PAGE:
Linda Molto, left, and Jane von Hahmann review a poster board depicting amenities offered by the DOT with the 65-foot bridge option. Islander Photo: Bonner Joy
Mayor Bill Shearon, right, with service dog Reece and partner Tjet Martin, review posters depicting the Cortez Bridge options with Hernando Carrillo at the Aug. 31 DOT public hearing.
A matrix of the bridge alternatives offered Aug. 31 at the DOT public hearing for the Cortez Bridge at Kirkwood Presbyterian Church, Bradenton. Islander Photo: Bonner Joy
Nancy Deal of Holmes Beach, front, standing, speaks on the record to moderator and Cortez Bridge project manager Marlon Bizerra before a full house, including Holmes Beach Mayor Bob Johnson and wife Denise, foreground, at the Aug. 31 public hearing at Kirkwood Church, 6101 Cortez Road W., Bradenton. Islander Photos: Bonner Joy
To the Florida Department of Transportation, it’s financial project No. 430204-1-22-01.
No sentiment involved in deciding the future of Cortez Bridge. Just engineering another bridge.
“We’ve got it down to two final options,” remarked one DOT employee as he was setting up displays for the final public hearing Aug. 31 before the decision on the Cortez Bridge at Kirkwood Presbyterian Church, 6101 Cortez Road W., Bradenton.
When reminded that many locals about to arrive for the hearing prefer the bridge be repaired, he remembered a third option.
“Oh, that,” he said. “We have to consider that. It’s required.”
The National Environmental Policy Act of 1969 requires the DOT to consider a makeover for the bridge. But those who live near the Cortez Bridge don’t see repair as an afterthought — as a standing-room-only crowd made clear to DOT project manager Marlon Bizerra.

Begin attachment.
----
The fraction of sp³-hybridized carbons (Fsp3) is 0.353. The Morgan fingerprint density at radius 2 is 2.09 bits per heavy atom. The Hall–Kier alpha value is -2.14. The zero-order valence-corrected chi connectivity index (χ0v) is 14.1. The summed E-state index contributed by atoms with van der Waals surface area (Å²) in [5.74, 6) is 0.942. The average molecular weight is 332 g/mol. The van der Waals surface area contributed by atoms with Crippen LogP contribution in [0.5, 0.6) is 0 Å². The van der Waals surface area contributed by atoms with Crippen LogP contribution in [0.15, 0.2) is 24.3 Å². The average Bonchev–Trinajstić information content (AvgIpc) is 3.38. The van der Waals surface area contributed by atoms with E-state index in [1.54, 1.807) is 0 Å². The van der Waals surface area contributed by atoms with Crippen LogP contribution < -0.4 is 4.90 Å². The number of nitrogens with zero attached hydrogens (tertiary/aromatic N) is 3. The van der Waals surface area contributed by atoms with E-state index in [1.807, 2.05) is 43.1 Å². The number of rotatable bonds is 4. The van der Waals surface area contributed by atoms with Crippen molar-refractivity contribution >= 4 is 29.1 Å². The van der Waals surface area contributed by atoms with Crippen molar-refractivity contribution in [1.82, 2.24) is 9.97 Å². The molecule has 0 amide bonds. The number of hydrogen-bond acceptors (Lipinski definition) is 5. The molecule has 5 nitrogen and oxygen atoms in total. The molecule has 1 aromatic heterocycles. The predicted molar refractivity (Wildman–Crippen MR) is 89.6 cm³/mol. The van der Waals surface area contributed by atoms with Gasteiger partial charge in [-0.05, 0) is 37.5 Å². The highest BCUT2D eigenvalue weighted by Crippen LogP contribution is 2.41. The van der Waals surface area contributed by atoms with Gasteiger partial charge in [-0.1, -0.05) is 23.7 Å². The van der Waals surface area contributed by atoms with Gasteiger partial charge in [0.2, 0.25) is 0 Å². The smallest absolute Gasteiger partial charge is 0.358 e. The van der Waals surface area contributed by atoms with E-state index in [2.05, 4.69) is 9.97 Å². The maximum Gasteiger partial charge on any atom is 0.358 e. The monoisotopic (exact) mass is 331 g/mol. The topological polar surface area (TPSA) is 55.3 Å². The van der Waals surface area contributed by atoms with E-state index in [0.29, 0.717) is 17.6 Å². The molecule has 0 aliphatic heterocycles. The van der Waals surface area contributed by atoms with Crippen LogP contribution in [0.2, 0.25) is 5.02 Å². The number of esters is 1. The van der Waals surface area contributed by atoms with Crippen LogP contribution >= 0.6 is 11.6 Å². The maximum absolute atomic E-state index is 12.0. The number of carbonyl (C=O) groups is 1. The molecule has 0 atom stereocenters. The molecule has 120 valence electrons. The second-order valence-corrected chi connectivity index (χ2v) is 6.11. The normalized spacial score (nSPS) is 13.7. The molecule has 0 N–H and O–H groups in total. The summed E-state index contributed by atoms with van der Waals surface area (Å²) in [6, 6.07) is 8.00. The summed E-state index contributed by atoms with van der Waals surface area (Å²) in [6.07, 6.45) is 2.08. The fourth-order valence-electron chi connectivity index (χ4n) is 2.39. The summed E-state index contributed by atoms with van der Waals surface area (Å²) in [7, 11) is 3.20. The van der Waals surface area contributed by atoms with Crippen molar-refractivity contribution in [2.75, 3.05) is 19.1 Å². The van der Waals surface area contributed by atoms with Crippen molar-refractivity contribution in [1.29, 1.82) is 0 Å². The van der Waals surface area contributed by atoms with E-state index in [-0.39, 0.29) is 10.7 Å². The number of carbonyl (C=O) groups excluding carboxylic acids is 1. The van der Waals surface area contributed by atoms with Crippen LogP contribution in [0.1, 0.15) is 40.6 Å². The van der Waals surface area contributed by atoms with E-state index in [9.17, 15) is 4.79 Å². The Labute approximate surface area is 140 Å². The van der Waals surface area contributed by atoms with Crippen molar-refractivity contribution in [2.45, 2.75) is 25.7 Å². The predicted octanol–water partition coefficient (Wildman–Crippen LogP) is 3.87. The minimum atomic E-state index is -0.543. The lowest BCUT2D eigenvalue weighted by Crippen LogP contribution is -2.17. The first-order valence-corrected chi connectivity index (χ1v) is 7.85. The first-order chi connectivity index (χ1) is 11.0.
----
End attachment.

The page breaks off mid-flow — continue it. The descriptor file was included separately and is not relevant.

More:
“This just shouldn’t be happening,” said Barbara Hines, a Holmes Beach Planning Commission member and vice chair of the environmental group ManaSota-88. “They should repair the bridge.”
“A 65-foot bridge will change the character and scale of Cortez,” said Bradenton Beach resident and Miami architect Hernando Carillo in arguing against the DOT’s favored option.
He reprimanded the DOT for not considering the landscape — the community surroundings — in their design plan.
Bizerra said the public hearing process was demanding.
“It’s been intense,” Bizerra said after the nearly three-hour meeting concluded. “It will take weeks to make a decision after all this public input.”
Asked if the decision will be made this year, he said: “That would be an acceptable timeframe.”
The DOT billed the hearing as an opportunity to learn and provide comments concerning the location, design and social, economic and environmental effects of the repair or replacement of the Cortez Bridge on Cortez Road/State Road 684, which connects Bradenton Beach to the mainland at Cortez.
Replacement alternatives include a 35-foot vertical clearance drawbridge and a 65-foot-clearance fixed bridge — but Bizerra and the DOT video presentation and poster displays were clear on the preferred option, the 65-foot “megabridge,” as some locals call it.
None of the DOT displays ringing the room focused on repairing the 17.5-foot clearance Cortez Bridge. A couple displays mentioned repair as an option in comparison with the two new span plans.